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The Ladder of Life


Thomas Merton once said, “People may spend their whole lives climbing the ladder of success only to find, once they reach the top, that the ladder is leaning against the wrong wall.” 

Jesus often warned people about this very problem and he does so, once again, in our text for today. Listen for God’s word to you from Luke 12:13-21…

Someone in the crowd said to him, “Teacher, tell my brother to divide the family inheritance with me.” But he said to him, “Friend, who set me to be a judge or arbitrator over you?” And he said to them, “Take care! Be on your guard against all kinds of greed; for one’s life does not consist in the abundance of possessions.” Then he told them a parable: “The land of a rich man produced abundantly. And he thought to himself, ‘What should I do, for I have no place to store my crops?’ Then he said, ‘I will do this: I will pull down my barns and build larger ones, and there I will store all my grain and my goods. And I will say to my soul, Soul, you have ample goods laid up for many years; relax, eat, drink, be merry.’ But God said to him, ‘You fool! This very night your life is being demanded of you. And the things you have prepared, whose will they be?’ So it is with those who store up treasures for themselves but are not rich toward God.”

In first century Palestine it was not unusual for a Jewish person to take an unsettled dispute to a rabbi. So, this man who came to Jesus with his request was not acting in any way out of the ordinary.

But, here’s the problem… the man was not really asking for Jesus to mediate between himself and his brother. Rather, he was asking for Jesus to carry out his own wishes.

I wonder, do we ever come to God like that? Do we ever tell God, in prayer, howwe want him to fix our life? I think we do that a lot. We not only ask God to solve our problems, but we also tell him howto do it.

What a waste of time! God knows all about our problems and our opportunities, and he knows exactly what to do about them both, if we would just be quiet long enough to hear what he has to say.

Now, in Jesus’ time, if a father had two sons, it would not be unusual for him to leave his property to both sons to share. But apparently this man who came to Jesus didn’t want to share with his brother. He wanted to have his share of the inheritance so that he could go off and live by himself.

Jesus obviously did not want to get mixed up in this business, and I don’t blame him. Even to this day, people will sometimes come to a pastor to settle a family dispute, and it is a very tricky business if one chooses to get involved at all.

Now, if Jesus really was the Son of God, the one who the New Testament claims is going to come back at the end of the age and judge the world, then he certainly is the best one to judge and be an arbiter. By his response, Jesus is not denying that fact.

But at the same time, Jesus realizes that this man’s focus is on the wrong thing. And so, Jesus knows it is not going to work for him to step into this family dispute and say, “Here, brother #1 you take this, and here, brother #2 you take this, and go your separate ways.” Instead, Jesus deals with the underlying problem. He addresses the attitude of this man’s heart and mind and soul. That’s why Jesus says, “Take care! Be on your guard against all kinds of greed; for one’s life does not consist in the abundance of possessions.” Jesus knows that when we are focused on money and possessions in life, we will never be truly happy. We will never be truly content. Life, real life, does not consist in things. You could lose everything you have tomorrow, and still have life, the kind of life Jesus is talking about, and you could be content.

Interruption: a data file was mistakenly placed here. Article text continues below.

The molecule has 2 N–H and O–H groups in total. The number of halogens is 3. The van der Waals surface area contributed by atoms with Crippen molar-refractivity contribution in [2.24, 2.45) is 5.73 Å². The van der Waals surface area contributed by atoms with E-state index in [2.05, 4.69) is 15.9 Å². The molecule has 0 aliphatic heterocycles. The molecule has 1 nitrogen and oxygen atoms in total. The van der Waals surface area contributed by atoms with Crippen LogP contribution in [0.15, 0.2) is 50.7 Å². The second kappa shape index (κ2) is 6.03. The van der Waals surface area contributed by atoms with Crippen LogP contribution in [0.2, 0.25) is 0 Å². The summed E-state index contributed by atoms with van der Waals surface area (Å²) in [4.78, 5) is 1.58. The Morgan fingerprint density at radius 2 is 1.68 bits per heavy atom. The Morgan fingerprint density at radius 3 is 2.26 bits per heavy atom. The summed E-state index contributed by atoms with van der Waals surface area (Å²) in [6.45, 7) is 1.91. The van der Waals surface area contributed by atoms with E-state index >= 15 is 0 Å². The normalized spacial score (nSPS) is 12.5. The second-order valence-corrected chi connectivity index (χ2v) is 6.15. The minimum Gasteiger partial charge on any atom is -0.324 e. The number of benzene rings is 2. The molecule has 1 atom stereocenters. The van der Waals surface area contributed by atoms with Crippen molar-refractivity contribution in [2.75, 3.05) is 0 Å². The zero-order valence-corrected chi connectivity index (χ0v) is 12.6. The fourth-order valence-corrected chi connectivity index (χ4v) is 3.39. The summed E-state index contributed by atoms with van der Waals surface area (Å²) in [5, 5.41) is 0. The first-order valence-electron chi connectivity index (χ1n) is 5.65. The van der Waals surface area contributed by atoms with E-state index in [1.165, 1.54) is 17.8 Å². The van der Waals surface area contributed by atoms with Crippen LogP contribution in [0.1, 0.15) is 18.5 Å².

But Jesus also knows that simply offering this man a proverb will not be enough to change his heart attitude. So, as Jesus did on many occasions, he offers the man a story.

It is not an unusual story at all. It is a story about something that happens all the time. It is a story about a rich man getting richer.

Doesn’t that seem to be the way of life? So many rich people get richer and the poor get poorer, and there are very few things that really work to change that equation.

Now, the rich man in Jesus’ story gets richer because his land starts producing more. There is nothing wrong with that. You might even say that such a happening was a gift from the God of heaven.

But this rich man doesn’t say that. If he thinks it, he certainly doesn’t verbalize it. He doesn’t thank God for the abundance of crops God produced on his land, land which ultimately belonged to God anyway.

No. Rather than talk to God about it and thank God for this blessing, the man talks to himself. 

Now isn’t that the way of things these days? So many people don’t even know how to pray because they don’t realize that prayer is a conversation with God. 

So many people are into meditation these days. The popular idea right now, I think, is that meditation means emptying your mind. And I would agree, sometimes we need to empty our minds of all the junk that we fill our minds with every day. 

But for the Christian, meditation doesn’t end there. The end of Christian meditation is that we empty our minds in order for God to fill our minds with his thoughts, his words.

This rich man in Jesus’ story doesn’t seem to know anything about that. He doesn’t seem to know anything about talking to God in prayer or asking for God’s advice. He doesn’t even seem to see any value in asking anyone else for advice. Instead, he talks to himself. He asks himself a question: “What should I do, for I have no place to store my crops?”

My mother used to say, “It’s ok to talk to yourself. It’s even ok to answer yourself. But when you say to yourself, ‘What did you say?’ that’s when the men with straight-jackets come and take you away to lock you up.”